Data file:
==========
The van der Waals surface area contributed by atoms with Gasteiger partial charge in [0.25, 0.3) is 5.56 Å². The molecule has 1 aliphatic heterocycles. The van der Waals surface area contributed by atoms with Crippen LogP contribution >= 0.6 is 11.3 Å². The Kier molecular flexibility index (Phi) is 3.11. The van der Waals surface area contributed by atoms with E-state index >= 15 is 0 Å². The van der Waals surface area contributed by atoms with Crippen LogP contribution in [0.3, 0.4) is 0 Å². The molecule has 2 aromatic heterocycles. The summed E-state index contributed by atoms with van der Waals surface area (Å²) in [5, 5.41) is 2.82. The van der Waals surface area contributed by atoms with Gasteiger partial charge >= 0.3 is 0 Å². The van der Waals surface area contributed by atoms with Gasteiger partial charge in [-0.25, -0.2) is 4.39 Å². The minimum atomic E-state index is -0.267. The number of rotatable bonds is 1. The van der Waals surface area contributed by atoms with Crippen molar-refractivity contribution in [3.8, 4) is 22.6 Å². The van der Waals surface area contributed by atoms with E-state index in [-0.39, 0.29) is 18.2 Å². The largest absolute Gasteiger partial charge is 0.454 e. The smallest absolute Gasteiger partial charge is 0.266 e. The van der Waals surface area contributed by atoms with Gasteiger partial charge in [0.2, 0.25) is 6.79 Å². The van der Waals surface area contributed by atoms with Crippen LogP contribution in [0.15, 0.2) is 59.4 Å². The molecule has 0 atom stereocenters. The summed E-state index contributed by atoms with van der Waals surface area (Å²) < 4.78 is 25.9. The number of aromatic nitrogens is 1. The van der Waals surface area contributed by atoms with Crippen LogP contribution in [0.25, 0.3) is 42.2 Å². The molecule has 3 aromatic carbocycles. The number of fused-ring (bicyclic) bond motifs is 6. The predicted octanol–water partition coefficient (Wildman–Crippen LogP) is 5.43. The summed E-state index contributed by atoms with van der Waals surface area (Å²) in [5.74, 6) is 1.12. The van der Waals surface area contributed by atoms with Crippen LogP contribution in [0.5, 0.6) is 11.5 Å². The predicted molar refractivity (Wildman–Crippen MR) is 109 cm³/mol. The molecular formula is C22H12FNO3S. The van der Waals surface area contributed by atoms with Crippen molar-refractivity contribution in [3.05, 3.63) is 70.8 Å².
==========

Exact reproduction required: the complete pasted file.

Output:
The van der Waals surface area contributed by atoms with Gasteiger partial charge in [0.25, 0.3) is 5.56 Å². The molecule has 1 aliphatic heterocycles. The van der Waals surface area contributed by atoms with Crippen LogP contribution >= 0.6 is 11.3 Å². The Kier molecular flexibility index (Phi) is 3.11. The van der Waals surface area contributed by atoms with E-state index >= 15 is 0 Å². The van der Waals surface area contributed by atoms with Crippen LogP contribution in [0.3, 0.4) is 0 Å². The molecule has 2 aromatic heterocycles. The summed E-state index contributed by atoms with van der Waals surface area (Å²) in [5, 5.41) is 2.82. The van der Waals surface area contributed by atoms with Gasteiger partial charge >= 0.3 is 0 Å². The van der Waals surface area contributed by atoms with Gasteiger partial charge in [-0.25, -0.2) is 4.39 Å². The minimum atomic E-state index is -0.267. The number of rotatable bonds is 1. The van der Waals surface area contributed by atoms with Crippen molar-refractivity contribution in [3.8, 4) is 22.6 Å². The van der Waals surface area contributed by atoms with E-state index in [-0.39, 0.29) is 18.2 Å². The largest absolute Gasteiger partial charge is 0.454 e. The smallest absolute Gasteiger partial charge is 0.266 e. The van der Waals surface area contributed by atoms with Gasteiger partial charge in [0.2, 0.25) is 6.79 Å². The van der Waals surface area contributed by atoms with Crippen LogP contribution in [0.15, 0.2) is 59.4 Å². The molecule has 0 atom stereocenters. The summed E-state index contributed by atoms with van der Waals surface area (Å²) < 4.78 is 25.9. The number of aromatic nitrogens is 1. The van der Waals surface area contributed by atoms with Crippen LogP contribution in [0.25, 0.3) is 42.2 Å². The molecule has 3 aromatic carbocycles. The number of fused-ring (bicyclic) bond motifs is 6. The predicted octanol–water partition coefficient (Wildman–Crippen LogP) is 5.43. The summed E-state index contributed by atoms with van der Waals surface area (Å²) in [5.74, 6) is 1.12. The van der Waals surface area contributed by atoms with Crippen LogP contribution in [0.5, 0.6) is 11.5 Å². The predicted molar refractivity (Wildman–Crippen MR) is 109 cm³/mol. The molecular formula is C22H12FNO3S. The van der Waals surface area contributed by atoms with Crippen molar-refractivity contribution in [3.05, 3.63) is 70.8 Å².